Review of past and present outbreaks in the Democratic Republic of Congo 1976-2014

Added May 8, 2019

Citation: Kangoy AK, Muloye GM, Avevor PM, Shixue L. Review of past and present Ebola hemorrhagic fever outbreaks in the Democratic Republic of Congo 1976-2014. African Journal of Infectious Diseases. 2016;10(1):38-42.

Summary: Community education campaigns designed to raise awareness on the viral nature of the Ebola Hemorrhagic Fever (EHF), (in particular hygiene measures, cooking of bush meat, and avoiding coming into contact with the biological fluids of people suspected or diagnosed with EHF) should be scaled up. National agencies and institutions specialized in controlling hunting (to avoid the consumption of infected animals) in the Equatorial region should be established, as well as structures for early detection and better prevention, since there is not yet a specific drug or vaccine to the Ebola Virus.

Ebola has become well known all over the world, especially following the West African outbreak in Guinea, Sierra Leone and Liberia (December 2013). The Ebola virus was first discovered in the Democratic Republic of Congo (DRC), an African country that has continued to register Ebola outbreaks. This review summarized both old and new experiences of Ebola in the DRC (from 1976 – 2014), according to statistics and geographic province, to propose strategies for better prevention of future outbreaks. The risks to healthcare workers and the rumours about causation are challenges for care, since hospitals may be seen as sources of the infection. Eleven full text articles and three abstracts were included in data abstraction, covering seven Ebola outbreaks, accounting for 1032 cases and 795 deaths.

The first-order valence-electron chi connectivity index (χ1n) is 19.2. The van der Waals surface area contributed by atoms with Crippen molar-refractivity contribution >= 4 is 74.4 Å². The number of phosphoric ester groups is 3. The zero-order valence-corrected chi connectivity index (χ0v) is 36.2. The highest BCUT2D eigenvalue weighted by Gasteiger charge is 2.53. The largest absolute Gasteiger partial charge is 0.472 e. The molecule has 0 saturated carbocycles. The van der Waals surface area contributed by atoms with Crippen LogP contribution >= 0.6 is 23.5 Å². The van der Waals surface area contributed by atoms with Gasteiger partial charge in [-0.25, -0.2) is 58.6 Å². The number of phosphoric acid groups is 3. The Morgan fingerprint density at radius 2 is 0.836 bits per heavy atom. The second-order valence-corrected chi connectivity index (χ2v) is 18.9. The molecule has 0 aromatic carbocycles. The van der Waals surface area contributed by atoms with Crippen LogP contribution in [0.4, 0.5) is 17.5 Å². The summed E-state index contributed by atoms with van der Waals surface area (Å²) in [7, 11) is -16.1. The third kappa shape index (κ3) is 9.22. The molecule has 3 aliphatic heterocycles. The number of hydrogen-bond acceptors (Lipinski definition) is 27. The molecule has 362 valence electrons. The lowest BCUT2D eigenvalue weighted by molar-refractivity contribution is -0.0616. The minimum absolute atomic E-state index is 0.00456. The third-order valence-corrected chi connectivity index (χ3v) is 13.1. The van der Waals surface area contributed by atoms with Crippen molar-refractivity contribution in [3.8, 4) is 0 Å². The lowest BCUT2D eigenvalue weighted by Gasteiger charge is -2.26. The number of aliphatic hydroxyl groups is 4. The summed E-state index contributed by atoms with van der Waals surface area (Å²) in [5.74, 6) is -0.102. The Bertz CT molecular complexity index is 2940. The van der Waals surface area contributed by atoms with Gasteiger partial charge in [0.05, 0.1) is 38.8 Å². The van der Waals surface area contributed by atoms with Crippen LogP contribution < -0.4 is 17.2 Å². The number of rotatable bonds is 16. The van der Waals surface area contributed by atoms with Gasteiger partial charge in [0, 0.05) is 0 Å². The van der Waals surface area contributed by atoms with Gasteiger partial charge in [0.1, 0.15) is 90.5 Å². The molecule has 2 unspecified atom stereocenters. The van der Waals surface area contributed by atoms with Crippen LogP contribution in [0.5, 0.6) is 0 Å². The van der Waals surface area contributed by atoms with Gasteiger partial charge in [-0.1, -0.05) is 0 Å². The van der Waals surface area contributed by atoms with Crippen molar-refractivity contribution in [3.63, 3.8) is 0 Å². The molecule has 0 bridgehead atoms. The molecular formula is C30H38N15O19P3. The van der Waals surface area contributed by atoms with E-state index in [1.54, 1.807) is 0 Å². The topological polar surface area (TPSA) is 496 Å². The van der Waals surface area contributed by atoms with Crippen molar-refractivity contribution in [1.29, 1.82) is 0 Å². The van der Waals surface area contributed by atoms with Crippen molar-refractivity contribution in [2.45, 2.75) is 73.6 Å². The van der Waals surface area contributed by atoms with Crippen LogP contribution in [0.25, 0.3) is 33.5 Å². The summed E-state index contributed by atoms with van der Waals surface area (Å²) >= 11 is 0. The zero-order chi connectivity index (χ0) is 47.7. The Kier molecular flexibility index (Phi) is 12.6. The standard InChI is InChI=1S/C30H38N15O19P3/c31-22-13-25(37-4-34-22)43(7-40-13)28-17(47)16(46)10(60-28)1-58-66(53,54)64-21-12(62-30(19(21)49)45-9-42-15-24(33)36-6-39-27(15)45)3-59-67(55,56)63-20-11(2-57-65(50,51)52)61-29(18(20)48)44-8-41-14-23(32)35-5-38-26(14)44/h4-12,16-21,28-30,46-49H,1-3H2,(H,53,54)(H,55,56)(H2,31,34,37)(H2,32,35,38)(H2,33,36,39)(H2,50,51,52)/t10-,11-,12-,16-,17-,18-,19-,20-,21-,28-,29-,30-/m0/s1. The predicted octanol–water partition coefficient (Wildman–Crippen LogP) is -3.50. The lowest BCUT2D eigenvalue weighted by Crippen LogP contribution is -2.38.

Disclaimer: This summary has been written by staff and volunteers of Evidence Aid in order to make the content of the original document accessible to decision makers who are searching for the available evidence on Ebola but may not have the time, initially, to read the original report in full. This summary is not intended as a substitute for the medical advice of physicians, other health workers, professional associations, guideline developers, or national governments and international agencies. If readers of this summary think that the evidence that is presented within it is relevant to their decision-making they should refer to the content and details of the original article, and the advice and guidelines offered by other sources of expertise, before making decisions. Evidence Aid cannot be held responsible for any decisions made about Ebola on the basis of this summary alone.